Thoughts on the Tesla Saga
I've been pessimistic about Tesla for awhile now. I am not alone in that view - the stock has a very high short percentage of float. Everyone has their own reasons as to why they love or hate this company, and there doesn't seem to be a lot of people who are truly ambivalent. That being said, I have no position on the stock. Let me address my problems with Tesla, and why I believe the company will struggle to survive long-term:
1. Electric Cars
The number one reason why I'm pessimistic about Tesla is because I am pessimistic about electric cars (EVs from here on) in general. The only reason EVs exist at all today is because of government subsidies, because EVs supposedly are more environmentally friendly than internal combustion engines. If those subsidies are ever cut or eliminated, the future of EVs and of Tesla are in serious jeopardy as they constitute a significant chunk of Tesla's top line revenue.
The other problem with EVs is that the infrastructure supporting gas/diesel vehicles is obviously well-established. It's easy to get anywhere in a normal car because there are gas stations everywhere. If you're trying to go out of town in your EV, you must carefully plan your route to find EV charging stations, if there even are any. That is not appealing to the majority of drivers. Recharging stations could be built by third parties in more places but the EV market is so small that it's not worth it. Tesla would have to front the bill for that as well, which just isn't economically viable.
Teslas are driven by the wealthy. They are the play-thing of the wealthy, shown off at the country club as a conversation starter. These are not the "commuter cars" for the common man, and while I understand the decision NOT to make Tesla cars into boring snooze-cruisers, that decision has the consequence of making the cars expensive. Not enough time has passed since the first Model S was completed to know what resale values or even overall longevity of these cars will be, but if the lithium-ion batteries in Teslas are comparable to the lithium-ion batteries in smartphones, that would be a significant blow to longevity and resale value. Smartphone batteries are notorious for losing power in a short span of time.
If EVs really are the industry disruption that proponents claim them to be, I don't think the world's automakers will stand idly by and let Tesla control market share forever. Right now, EVs have large margins, but if competition were to increase, those margins would thin and then the larger automakers with economies of scale would control market share, just as they do now with conventional vehicles. The conventional car market is insanely competitive and Tesla simply will not enjoy its market share or margins in perpetuity.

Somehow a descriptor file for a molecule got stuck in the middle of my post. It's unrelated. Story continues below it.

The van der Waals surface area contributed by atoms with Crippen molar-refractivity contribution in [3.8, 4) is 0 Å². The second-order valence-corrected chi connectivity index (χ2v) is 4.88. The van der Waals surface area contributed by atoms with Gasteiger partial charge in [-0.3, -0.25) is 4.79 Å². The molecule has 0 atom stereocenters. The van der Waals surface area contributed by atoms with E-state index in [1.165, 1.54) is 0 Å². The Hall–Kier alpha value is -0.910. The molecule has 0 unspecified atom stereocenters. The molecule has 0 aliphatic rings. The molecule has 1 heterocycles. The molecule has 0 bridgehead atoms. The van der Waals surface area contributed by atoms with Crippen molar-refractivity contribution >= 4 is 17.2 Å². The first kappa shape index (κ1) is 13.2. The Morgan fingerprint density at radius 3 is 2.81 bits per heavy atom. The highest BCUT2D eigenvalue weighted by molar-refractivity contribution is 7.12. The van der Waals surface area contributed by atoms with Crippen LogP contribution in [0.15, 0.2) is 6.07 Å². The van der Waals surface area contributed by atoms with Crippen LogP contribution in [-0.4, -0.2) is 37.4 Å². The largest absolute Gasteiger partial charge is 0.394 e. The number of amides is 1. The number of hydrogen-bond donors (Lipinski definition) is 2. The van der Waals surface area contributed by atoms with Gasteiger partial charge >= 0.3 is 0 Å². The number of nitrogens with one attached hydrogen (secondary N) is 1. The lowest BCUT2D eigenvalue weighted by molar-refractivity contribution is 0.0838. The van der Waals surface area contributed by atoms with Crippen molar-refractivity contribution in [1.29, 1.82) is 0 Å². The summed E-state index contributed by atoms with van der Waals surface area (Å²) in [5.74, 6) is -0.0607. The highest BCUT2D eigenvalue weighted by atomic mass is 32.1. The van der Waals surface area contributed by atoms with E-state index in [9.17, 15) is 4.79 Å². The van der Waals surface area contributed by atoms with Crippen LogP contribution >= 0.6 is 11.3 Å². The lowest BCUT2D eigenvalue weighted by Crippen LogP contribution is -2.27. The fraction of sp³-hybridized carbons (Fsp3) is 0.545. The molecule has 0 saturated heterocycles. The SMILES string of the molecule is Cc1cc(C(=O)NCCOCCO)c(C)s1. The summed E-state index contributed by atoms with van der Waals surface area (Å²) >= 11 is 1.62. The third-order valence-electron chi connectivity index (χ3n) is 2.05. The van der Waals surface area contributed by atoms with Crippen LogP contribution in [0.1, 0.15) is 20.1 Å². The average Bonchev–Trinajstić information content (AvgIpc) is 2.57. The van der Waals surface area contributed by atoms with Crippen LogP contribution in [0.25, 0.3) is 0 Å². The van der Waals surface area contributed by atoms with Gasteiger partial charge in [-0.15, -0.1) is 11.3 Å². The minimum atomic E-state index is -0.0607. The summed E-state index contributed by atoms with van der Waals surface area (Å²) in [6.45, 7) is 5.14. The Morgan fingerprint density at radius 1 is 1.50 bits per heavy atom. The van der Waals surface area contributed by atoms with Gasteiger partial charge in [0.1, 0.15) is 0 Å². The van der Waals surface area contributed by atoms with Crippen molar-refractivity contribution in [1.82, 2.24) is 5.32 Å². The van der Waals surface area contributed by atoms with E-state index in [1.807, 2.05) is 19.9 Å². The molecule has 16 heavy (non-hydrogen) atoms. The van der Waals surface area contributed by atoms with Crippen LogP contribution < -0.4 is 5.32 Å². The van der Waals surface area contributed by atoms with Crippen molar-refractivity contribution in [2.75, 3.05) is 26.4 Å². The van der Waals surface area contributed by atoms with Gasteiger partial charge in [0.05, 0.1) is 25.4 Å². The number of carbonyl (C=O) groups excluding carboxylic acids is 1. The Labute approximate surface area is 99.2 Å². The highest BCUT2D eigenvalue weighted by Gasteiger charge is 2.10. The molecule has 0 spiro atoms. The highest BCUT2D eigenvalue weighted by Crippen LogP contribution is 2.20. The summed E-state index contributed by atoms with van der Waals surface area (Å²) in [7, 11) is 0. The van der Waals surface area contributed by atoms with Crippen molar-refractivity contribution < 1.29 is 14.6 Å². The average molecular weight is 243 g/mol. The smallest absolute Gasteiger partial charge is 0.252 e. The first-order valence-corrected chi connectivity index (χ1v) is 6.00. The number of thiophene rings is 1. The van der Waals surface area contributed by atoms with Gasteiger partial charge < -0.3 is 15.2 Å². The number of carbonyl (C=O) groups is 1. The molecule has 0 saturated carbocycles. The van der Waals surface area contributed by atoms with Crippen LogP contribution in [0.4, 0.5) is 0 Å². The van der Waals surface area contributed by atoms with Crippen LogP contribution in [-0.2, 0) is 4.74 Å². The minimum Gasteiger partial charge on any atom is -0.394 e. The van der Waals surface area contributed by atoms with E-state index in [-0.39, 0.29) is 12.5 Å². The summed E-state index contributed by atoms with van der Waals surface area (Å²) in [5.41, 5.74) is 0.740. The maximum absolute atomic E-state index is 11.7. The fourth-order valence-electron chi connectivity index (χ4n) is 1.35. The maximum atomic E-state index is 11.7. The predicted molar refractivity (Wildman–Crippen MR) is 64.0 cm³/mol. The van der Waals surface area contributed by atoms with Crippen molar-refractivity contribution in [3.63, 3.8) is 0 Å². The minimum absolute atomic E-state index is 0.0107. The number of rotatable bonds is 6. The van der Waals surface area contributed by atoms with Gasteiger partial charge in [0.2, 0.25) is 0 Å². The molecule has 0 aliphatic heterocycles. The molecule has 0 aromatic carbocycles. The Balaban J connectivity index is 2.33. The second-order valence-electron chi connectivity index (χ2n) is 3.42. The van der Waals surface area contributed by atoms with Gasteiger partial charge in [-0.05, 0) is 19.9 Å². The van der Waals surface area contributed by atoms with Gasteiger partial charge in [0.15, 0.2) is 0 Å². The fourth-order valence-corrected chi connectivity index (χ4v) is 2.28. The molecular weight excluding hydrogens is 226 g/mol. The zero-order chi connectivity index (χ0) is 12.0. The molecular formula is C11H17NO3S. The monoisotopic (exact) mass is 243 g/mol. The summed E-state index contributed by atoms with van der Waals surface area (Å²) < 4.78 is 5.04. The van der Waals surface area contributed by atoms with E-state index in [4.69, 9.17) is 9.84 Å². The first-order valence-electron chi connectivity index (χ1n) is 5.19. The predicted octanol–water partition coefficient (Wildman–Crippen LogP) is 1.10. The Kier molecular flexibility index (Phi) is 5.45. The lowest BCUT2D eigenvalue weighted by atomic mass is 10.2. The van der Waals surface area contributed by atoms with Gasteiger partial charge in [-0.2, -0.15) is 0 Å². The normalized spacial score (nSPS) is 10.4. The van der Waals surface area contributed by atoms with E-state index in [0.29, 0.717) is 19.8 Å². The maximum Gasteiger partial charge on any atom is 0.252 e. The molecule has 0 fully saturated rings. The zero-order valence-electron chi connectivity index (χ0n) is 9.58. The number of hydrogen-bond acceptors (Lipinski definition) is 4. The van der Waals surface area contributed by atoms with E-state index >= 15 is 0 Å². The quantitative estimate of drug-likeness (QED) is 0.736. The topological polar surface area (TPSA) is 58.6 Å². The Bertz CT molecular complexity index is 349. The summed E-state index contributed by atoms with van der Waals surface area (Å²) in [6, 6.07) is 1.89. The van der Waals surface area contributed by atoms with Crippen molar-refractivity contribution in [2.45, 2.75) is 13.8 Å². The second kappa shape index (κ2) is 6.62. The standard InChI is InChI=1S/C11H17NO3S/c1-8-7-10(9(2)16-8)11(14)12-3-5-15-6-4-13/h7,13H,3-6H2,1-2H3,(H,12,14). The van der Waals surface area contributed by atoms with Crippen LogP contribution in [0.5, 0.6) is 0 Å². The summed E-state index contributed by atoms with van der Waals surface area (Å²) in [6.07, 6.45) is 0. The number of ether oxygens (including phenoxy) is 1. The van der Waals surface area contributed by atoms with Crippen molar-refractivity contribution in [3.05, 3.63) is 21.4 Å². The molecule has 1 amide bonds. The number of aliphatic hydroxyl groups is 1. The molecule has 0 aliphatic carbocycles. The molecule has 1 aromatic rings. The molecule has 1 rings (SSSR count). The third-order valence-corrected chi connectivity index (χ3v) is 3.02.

These 3 items combine to create a problem with Tesla's valuation. While I agree with the conventions of valuing a company favorably while the company is growing, there's a limit, you know? Tesla is as valuable as Ford and General Motors. Combined. That is a bit high, don't you think? Ford and General Motors are some of the highest volume automakers in the world, selling MILLIONS of vehicles annually, while Tesla is as valuable as the both of them selling less than 100,000.
Tesla is ramping up production of 4-door sedans just as the world's automakers are shutting down production of 4-door sedans due to low demand. Consider also that we are currently pretty late-cycle in terms of the business cycle, in other words, a recession is likely not far off. Does Tesla have the capital reserves to make it through a recession, which are infamous for wreaking havoc on already established automakers with considerably less debt and more capital? No.
This stock attracts a lot of attention because of the antics of Elon Musk. In the past, it seems like most people took it in jest. Now though, with the recent "funding secured" debacle and SEC investigation, Elon Musk could be on is way out. Musk has been the leader of the company since its founding or very near its founding at least, and the majority of the rise in stock price and valuation has come from his promises, charisma, and ability to convince investors that his seemingly pie-in-the-sky goals are actually attainable. I give the man a lot of credit for essentially single-handedly creating today's EV market, but it seems that his shenanigans will not be tolerated by Tesla's board for much longer. Hell, maybe even Musk himself won't be able to handle it much longer. If the visionary leader is ousted from this company I expect the skid in the stock price to be monumental.